Swiss harpsichordist Isabelle Nef in a recording session

Recording Artists: Isabelle Nef

Louise Hanson-Dyer helped to establish, strengthen, and promote the careers of many recording musicians. From the 1930s, she carefully considered the artists who appeared on the Éditions de l’Oiseau-Lyre’s recordings, once writing that she only engaged professional musicians of the highest standing, “regardless of cost,” and that she had once waited two years to get “the right singer, the right artist with the right voice, and the right artistry.”[1] She hired musicians at the beginning of their careers as well as established artists and was attentive to their needs, often going the extra step to ensure that they were met with the best possible conditions. During the recording process of Venus and Adonis in 1950, for example, she made sure that Margaret Ritchie, as per the soprano’s request, would have an extra day of rest in between her travel from London to Paris, her own room to rest in between rehearsals, and that she would be provided with her preferred diet of the “simplest kind”: soup, omelette and fruit.[2] After she had finished working with musicians, Hanson-Dyer often maintained a friendly relationship with them, continuing to recommend them for opportunities throughout her networks and supporting their careers. In 1960, for example, she funded Margaret Ritchie’s summer school for singers in Oxford, which, thanks to its initial success, continued to run annually until 1963. In return, Ritchie included a large quantity of the Éditions de l’Oiseau-Lyre’s publications and recordings in the course, exemplifying the kind of mutually-beneficial relationship that Hanson-Dyer spontaneously fostered.[3] As a testament to their gratitude towards Hanson-Dyer, many musicians sent her signed photographs, thank you letters, and sometimes recommendations for other singers or compositions to record.

Isabelle Nef

Nef (née Lander) was a Swiss musician who taught harpsichord and music history at the Geneva Conservatoire for the entirety of her life, whilst also travelling internationally to record, perform, and teach. As a child, she learnt piano with Marie Pathès in Geneva and later transferred to Isidor Phillip at the Schola Cantorum in Paris, where she also studied composition with Vincent d’Indy. In the early 1920s, Nef began taking harpsichord lessons with Wanda Landowska, who remained her teacher and friend for the next twelve years—it is probably during one of Nef’s frequent visits to the French capital that she met Louise Hanson-Dyer. Nef began recording with Hanson-Dyer in 1939 and became the Éditions de l’Oiseau-Lyre’s most recorded woman instrumentalist. They recorded a significant number of early compositions together, notably J. S. Bach’s Well-Tempered Clavier in its entirety (OL 29–33), as well as two modern compositions by the Swiss composer Frank Martin in the 1950s (OL-LD 17 and OL-LD 94). As a student of Landowska, Nef was also an important figure in the revival of the modern harpsichord, and alongside Hanson-Dyer, contributed to the twentieth-century early music revival. Throughout her life, Nef recorded very little for labels other than the Éditions de l’Oiseau-Lyre and she stated that her recordings with Hanson-Dyer had “launched her career.”[4] In a 1963 interview, she touchingly recalled how at times, they had “worked all night, without stopping, whilst drinking coffee to keep us going. In the end, it was so good! The more we made progress, the better I played!”[5]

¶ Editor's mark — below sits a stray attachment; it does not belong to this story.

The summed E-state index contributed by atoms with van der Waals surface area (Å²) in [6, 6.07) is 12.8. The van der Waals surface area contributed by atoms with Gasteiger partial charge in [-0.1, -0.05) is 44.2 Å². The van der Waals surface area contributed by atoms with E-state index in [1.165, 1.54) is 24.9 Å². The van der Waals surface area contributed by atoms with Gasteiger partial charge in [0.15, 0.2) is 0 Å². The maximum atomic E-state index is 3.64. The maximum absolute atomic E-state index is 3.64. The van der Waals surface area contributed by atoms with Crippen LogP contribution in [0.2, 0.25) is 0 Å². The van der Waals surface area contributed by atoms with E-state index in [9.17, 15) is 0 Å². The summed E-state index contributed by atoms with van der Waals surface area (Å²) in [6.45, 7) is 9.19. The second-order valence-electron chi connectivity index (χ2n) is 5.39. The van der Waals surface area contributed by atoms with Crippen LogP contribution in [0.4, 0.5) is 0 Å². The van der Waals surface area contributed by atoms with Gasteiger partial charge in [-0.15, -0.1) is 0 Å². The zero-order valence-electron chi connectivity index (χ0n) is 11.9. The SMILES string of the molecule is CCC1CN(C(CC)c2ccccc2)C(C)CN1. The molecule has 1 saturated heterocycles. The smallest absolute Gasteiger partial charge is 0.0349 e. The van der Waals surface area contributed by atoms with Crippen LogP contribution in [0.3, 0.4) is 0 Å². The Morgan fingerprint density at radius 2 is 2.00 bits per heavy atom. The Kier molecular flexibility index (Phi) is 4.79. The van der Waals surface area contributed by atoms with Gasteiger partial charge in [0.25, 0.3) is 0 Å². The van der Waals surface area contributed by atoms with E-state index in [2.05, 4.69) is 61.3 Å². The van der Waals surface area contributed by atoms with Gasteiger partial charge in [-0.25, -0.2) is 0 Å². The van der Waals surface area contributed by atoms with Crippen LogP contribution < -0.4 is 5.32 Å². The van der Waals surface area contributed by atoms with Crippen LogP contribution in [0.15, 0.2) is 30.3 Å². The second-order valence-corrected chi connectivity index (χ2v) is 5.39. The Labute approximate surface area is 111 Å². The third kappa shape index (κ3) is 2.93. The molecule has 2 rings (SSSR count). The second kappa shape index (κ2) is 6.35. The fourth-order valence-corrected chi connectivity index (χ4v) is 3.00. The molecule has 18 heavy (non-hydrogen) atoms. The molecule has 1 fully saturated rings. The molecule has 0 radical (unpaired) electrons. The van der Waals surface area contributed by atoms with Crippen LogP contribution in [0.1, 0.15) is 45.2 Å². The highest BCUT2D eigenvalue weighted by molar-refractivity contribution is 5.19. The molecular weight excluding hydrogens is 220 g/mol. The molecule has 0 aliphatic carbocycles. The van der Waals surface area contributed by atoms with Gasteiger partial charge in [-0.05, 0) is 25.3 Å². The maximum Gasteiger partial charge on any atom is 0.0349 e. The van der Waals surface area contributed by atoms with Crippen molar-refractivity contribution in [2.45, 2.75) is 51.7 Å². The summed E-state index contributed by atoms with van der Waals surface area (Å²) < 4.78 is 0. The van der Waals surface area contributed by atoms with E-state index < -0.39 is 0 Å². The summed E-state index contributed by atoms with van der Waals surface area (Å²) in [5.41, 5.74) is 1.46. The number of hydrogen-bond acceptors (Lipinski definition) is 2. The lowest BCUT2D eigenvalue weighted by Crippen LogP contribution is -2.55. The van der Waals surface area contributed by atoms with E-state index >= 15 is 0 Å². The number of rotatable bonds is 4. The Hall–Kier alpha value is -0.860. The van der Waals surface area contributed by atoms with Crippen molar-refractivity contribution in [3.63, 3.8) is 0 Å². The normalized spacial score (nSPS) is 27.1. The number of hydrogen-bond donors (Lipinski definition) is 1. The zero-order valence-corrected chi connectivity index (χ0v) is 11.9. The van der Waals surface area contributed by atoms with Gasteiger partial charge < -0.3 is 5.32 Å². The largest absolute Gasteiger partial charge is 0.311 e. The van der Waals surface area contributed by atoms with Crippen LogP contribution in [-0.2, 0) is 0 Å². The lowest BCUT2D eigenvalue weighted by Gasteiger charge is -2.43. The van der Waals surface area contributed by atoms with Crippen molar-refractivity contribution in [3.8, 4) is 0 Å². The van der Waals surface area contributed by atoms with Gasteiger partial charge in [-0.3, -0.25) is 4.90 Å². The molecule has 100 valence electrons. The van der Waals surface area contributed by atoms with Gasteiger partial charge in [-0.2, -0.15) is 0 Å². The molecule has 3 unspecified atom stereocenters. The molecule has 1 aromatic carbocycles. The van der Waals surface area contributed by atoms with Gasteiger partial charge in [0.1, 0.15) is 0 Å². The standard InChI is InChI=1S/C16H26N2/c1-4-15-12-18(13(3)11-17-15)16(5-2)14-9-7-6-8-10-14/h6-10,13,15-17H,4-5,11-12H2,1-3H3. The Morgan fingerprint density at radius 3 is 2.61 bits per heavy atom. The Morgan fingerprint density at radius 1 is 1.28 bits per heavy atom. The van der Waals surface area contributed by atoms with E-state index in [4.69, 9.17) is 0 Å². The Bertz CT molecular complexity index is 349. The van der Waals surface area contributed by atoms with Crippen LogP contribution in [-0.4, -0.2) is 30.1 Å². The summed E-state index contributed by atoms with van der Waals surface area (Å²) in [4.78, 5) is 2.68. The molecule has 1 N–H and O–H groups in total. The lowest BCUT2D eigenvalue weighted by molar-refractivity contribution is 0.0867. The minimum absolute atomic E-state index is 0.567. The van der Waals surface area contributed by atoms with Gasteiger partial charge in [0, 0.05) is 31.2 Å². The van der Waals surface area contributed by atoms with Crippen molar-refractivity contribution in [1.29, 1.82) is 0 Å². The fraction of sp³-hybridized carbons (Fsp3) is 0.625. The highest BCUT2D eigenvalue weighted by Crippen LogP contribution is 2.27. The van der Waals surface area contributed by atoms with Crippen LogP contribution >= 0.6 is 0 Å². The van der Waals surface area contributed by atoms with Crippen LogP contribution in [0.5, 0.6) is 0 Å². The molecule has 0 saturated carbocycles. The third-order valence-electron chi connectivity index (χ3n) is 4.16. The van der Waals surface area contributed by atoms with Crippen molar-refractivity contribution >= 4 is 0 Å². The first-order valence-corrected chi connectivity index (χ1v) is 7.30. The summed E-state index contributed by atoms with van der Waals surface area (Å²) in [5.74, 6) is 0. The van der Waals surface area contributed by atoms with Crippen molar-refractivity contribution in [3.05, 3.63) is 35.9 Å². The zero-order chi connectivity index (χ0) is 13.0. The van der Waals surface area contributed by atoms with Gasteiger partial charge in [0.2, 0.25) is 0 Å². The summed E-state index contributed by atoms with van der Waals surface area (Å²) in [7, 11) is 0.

Isabelle Nef plays Gigue by Elizabeth Jacquet de la Guerre (OL 75B)


By Thalia Laughlin
PhD candidate
University of Melbourne

[1] Letter from Louise Hanson-Dyer to Sybil Hewet, 20 March 1943, Louise Hanson-Dyer, Papers, 1926–1971, Box 1536, File 1, MS 10770, State Library of Victoria, Melbourne, Australia.
[2] Letter from Margaret Ritchie to Louise Hanson-Dyer, 22 October 1950, EOLA 2016.0034 Unit 6 (2016.0034.00156).
[3] Letter from Margaret Ritchie to Louise Hanson-Dyer, 12 June 1960, EOLA 2016.0034 Unit 5 (2016.0034.00124); “Summer School for Singers,” The Times, 8 April 1960, 20.
[4] “Ce sont les disques qui m’ont ‘lancée,’ les enregistrements organisés par M. Dyer, à l’enseigne de l’Oiseau lyre-Decca.” In Blanche Strubin, “Isabelle Nef ou la musique vécue,” Revue musicale de Suisse Romande, no. 9 (October 1958), 186.
[5] “Il nous est arrivé de travailler toute la nuit, sans arrêter, en buvant du café pour continuer! A la fin, c’était tellement bien! Plus on avançait et mieux je jouais!” In Blanche Strubin, “Isabelle Nef ou le don de communication,” Tribune de Genève, 12–13 October 1963, in Liner notes for Isabelle Nef: Clavecin—clavicorde—pianoforte (enregistrements inédits), VDE-GALLO, 1987, 331/3 rpm microgroove LP record.

Photographs of Isabelle Nef, sent to Louise Hanson-Dyer, are housed in the Editions de l’Oiseau-Lyre archive (EOLA 2016.0034.00137, Unit 6). Two others are available online.